The impression which the interdiction of the tree of life left in the mind of our first parent, is described with great strength and judgment; as the image of the several beasts and birds passing in review before him is very beautiful and lively.

-Each bird and beast behold
Approaching two and two, these cow'ring low
With blandishment; each bird stoop'd on his wing:
I nam'd them as they pass'd-

Adam, in the next place, describes a conference which he held with his Maker upon the subject of solitude. The poet here represents the Supreme Being, as making an essay of his own work, and putting to the trial that reasoning faculty with which he had endued his creature. Adam urges, in this divine colloquy, the impossibility of his being happy, though he was the inhabitant of Paradise, and Lord of the whole creation, without the conversa.

I “The beauty of these lines did not escape the elegant and judicious Addison ; but that author does not assign the reason of his approbation.” -V. Beattie on Truth, part i. ch. ii. 6. text and note.-G.

VOL. VI.-6*

tion and society of some rational creature, who should partake those blessings with him. This dialogue, which is supported chiefly by the beauty of the thoughts, without other poetical ornaments, is as fine a part as any in the whole poem : the more the reader examines the justness and delicacy of its sentiments, the more he will find himself pleased with it. The poet has wonderfully preserved the character of majesty and condescension in the Creator, and at the same time that of humility and adoration in the creature, as particularly in the following lines,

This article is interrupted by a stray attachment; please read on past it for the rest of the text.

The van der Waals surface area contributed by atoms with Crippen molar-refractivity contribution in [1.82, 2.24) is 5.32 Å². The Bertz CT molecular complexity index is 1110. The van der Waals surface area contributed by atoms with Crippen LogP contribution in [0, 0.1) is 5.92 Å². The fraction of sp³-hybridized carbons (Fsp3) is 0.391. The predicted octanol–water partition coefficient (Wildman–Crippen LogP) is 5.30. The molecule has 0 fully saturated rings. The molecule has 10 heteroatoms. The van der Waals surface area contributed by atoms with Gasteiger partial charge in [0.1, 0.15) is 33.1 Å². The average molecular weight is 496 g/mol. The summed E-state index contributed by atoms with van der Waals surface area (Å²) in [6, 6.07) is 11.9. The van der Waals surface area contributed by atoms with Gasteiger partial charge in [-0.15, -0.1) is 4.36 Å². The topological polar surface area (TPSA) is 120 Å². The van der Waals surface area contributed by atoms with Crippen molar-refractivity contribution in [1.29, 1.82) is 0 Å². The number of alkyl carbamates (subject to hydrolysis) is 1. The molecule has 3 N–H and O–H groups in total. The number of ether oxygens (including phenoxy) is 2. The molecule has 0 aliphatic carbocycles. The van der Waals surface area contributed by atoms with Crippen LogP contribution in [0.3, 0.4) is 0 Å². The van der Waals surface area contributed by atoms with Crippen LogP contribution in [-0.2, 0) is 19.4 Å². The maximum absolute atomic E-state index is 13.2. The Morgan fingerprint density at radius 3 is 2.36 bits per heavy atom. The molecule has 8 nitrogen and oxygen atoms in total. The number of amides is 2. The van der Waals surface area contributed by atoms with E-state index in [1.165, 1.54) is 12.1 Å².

Thus I presumptuous; and the vision bright,
As with a smile more bright'ned, thus reply'd, &c.
- I with leave of speech implor'd
And humble deprecation thus reply'd.
Let not my words offend thee, heavenly power,
My Maker, be propitious while I speak, &c.

Adam then proceeds to give an account of his second sleep, and of the dream in which he beheld the formation of Eve. The new passion that was awakened in him at the sight of her is touched very finely.

Under his forming hands a creature grew,
Manlike, but different sex; so lovely fair,
That what seem'd fair in all the world, seem'd now
Mean, or in her summ'd up, in her contain’d,
And in her looks, which from that time infus'd
Sweetness into my heart, unfelt before,
And into all things from her air inspir'd
The spirit of love and amorous delight.

Adam's distress upon losing sight of this beautiful phantom, with his exclamations of joy and gratitude at the discovery of a real creature, who resembled the apparition which had been presented to him in his dream; the approaches he makes to her, and his manner of courtship, are all laid together in a most exquisite propriety of sentiments.

Though this part of the poem is worked up with great warmth